Don't miss the big stories. Like us on Facebook.  

BENNINGTON — An article calling for a mayor of Bennington has easily drawn the most attention among ballot questions on local town warrants.

Bennington's town manager/select board system is pitted against a proposed mayoral government format in a binding referendum going before voters on March 6.

Also to be decided during annual elections are whether Pownal should eliminate its elected town clerk position in favor of one appointed by the Select Board, and a nonbinding referendum calling for stronger local action to reduce the effects of climate change that about 30 Vermont towns will consider.

In Bennington, the elected mayor versus appointed manager question has come up before, but past town votes were all nonbinding, asking whether voters supported the idea of a mayoral system. All were defeated at the polls.

This year, however, a petition spearheaded by advocate Mike Bethel would force a binding charter change calling for a "strong mayor" with "the power to veto any action of the select board."

He and others contend a mayor would be more accountable to the voters and better able to bring about positive change, especially concerning the local economy.

The proposal apparently has little or no support among town officials or staff members, but it was placed on the ballot through a petition drive that collected more than 450 voter signatures.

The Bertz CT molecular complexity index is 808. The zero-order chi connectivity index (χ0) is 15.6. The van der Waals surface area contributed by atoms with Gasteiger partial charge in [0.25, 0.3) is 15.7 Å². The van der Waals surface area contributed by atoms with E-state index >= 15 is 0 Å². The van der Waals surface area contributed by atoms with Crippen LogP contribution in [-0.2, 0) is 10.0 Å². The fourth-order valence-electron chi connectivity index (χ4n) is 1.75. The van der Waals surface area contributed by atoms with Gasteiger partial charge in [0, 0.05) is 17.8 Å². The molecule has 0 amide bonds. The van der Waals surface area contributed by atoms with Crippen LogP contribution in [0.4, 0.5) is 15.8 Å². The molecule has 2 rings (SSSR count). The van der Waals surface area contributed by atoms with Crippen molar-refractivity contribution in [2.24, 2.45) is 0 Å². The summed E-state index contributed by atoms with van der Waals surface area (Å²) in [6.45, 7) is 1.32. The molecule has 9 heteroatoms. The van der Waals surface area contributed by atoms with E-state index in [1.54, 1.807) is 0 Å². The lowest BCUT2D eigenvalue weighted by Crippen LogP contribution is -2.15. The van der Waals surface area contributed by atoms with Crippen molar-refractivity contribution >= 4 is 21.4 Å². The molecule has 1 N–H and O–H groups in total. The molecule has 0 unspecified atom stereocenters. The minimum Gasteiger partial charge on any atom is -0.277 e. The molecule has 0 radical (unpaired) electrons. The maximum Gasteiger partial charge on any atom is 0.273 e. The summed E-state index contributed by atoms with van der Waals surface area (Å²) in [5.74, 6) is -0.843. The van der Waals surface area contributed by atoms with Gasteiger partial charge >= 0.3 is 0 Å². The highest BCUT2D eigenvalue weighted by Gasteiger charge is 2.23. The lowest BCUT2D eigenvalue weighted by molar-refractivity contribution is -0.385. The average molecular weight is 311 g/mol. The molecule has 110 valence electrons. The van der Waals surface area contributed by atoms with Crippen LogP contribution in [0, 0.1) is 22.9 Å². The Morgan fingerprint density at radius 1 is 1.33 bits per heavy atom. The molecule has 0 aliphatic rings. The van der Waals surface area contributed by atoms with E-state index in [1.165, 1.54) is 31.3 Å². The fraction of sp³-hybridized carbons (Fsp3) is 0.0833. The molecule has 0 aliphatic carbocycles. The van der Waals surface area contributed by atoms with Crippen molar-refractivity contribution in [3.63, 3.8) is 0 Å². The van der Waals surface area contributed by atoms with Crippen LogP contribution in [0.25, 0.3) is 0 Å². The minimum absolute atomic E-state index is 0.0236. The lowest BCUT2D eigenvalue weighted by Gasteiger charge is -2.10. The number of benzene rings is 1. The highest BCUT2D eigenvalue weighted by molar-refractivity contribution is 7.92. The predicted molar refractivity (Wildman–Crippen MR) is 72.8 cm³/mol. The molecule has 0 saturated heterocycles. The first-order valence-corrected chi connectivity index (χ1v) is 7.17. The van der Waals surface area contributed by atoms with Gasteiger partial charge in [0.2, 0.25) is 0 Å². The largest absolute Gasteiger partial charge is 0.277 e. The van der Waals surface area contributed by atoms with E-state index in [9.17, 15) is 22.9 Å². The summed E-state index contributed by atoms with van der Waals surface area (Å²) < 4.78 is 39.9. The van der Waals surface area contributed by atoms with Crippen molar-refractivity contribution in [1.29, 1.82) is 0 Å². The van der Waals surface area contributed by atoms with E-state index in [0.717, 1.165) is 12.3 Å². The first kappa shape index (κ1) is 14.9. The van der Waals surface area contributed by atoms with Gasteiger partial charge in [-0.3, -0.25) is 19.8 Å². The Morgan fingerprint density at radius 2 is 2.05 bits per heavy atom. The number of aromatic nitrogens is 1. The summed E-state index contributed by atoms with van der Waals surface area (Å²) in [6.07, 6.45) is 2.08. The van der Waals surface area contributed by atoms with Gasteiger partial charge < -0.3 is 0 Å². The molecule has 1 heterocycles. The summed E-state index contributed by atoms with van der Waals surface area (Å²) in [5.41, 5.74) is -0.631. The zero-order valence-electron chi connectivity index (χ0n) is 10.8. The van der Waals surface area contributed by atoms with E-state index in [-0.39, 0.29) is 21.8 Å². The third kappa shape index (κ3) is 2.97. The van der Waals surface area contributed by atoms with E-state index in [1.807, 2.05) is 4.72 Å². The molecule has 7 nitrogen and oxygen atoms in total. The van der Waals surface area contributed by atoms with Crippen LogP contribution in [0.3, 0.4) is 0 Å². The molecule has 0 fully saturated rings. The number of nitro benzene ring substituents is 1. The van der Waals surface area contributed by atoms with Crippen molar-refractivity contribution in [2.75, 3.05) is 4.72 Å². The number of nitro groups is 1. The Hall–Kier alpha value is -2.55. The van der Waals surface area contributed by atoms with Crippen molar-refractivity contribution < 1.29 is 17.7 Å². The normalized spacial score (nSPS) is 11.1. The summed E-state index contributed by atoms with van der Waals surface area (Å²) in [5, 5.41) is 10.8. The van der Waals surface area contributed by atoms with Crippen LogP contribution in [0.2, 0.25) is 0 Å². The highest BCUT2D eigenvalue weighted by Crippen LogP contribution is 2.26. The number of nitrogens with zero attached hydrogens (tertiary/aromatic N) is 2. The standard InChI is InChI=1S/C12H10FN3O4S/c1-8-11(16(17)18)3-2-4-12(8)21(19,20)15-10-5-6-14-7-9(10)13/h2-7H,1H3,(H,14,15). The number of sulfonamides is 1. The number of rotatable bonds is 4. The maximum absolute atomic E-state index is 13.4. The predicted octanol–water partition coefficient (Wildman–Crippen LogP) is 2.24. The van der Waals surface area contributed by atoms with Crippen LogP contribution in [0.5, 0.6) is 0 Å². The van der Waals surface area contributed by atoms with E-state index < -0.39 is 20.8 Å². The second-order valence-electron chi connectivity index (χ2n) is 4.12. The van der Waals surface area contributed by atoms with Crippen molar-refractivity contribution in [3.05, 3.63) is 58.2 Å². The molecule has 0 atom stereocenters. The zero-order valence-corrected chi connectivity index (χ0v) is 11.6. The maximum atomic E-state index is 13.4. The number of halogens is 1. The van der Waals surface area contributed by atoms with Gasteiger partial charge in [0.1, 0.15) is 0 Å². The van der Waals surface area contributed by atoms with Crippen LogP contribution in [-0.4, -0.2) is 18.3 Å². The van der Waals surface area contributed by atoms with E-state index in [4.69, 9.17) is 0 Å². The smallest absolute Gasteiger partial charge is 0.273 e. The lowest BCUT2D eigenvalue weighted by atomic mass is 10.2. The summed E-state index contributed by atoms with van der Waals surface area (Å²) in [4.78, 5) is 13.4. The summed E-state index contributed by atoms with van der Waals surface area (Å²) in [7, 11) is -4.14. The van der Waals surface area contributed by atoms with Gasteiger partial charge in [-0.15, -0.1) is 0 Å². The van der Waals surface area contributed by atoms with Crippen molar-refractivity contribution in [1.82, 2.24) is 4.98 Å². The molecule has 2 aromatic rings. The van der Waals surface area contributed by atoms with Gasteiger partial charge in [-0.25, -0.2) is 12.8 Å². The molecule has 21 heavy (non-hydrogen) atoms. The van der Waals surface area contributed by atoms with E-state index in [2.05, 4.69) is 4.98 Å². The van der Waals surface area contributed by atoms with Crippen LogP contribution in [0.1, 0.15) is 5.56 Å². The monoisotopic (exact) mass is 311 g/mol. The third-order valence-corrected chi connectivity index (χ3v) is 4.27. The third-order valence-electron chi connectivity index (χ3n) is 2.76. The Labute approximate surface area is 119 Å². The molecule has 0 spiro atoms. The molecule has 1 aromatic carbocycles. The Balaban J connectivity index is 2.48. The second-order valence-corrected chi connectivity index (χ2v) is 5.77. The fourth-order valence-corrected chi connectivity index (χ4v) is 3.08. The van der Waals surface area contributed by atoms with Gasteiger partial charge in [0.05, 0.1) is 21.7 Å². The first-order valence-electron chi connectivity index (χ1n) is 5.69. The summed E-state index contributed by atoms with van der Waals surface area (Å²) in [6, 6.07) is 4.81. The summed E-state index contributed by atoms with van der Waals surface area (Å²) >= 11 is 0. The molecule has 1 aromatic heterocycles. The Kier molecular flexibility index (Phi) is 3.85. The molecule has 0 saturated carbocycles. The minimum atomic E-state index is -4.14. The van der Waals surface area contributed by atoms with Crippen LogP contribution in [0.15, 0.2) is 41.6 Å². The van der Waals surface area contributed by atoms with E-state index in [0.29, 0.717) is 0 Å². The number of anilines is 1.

"The old guard is against it," Bethel said this week, contending that officials are using "scare tactics" about the wording of the article — especially concerning the mayor's veto power — to "protect the status quo."

Those opposed, speaking during two public hearings on the proposal and in letters to the editor and other postings, argued that an elected mayor position could open Bennington to increased partisanship and to a person unqualified to manage a town government, chosen "in a popularity contest."

But Bethel contends that a "yes" vote on March 6 would "only be the first step" in the process of creating a mayoral system.

"I want people to be well aware that this is only step one," he said. "Step two is when we can define what kind of mayor we want."

That process would take at least a year, he said, and would address such issues as the length of term for the mayor, a recall process and whether a veto override is needed.

He argues that as the article is written the Select Board would "still control the purse," and the mayor could not make any decisions without support from a majority of the board.

"The proponents of the article should find no comfort in the blind hope or expectation the Vermont Legislature will save this flawed ballot offering by amending or revamp it if by some stretch of the imagination it is approved as they have petitioned," said Select Board Chairman Thomas Jacobs. "It is an article which provides the community with but an unchecked form of government which has no place in our community. Notwithstanding the limited view of the few this community can and is moving forward."

A town Charter Review Committee, which worked for several months last year to produce a report recommending a number of less drastic charter changes, also was unanimous in opposing the mayor plan on the ballot. Members argued in part that it was not vetted in a public process as their recommendations during a series of meetings and public hearings to gather input.

The recommended changes also include steps designed to increase accountability by limiting town manager terms to three years before a renewal is required and mandating annual manager reviews.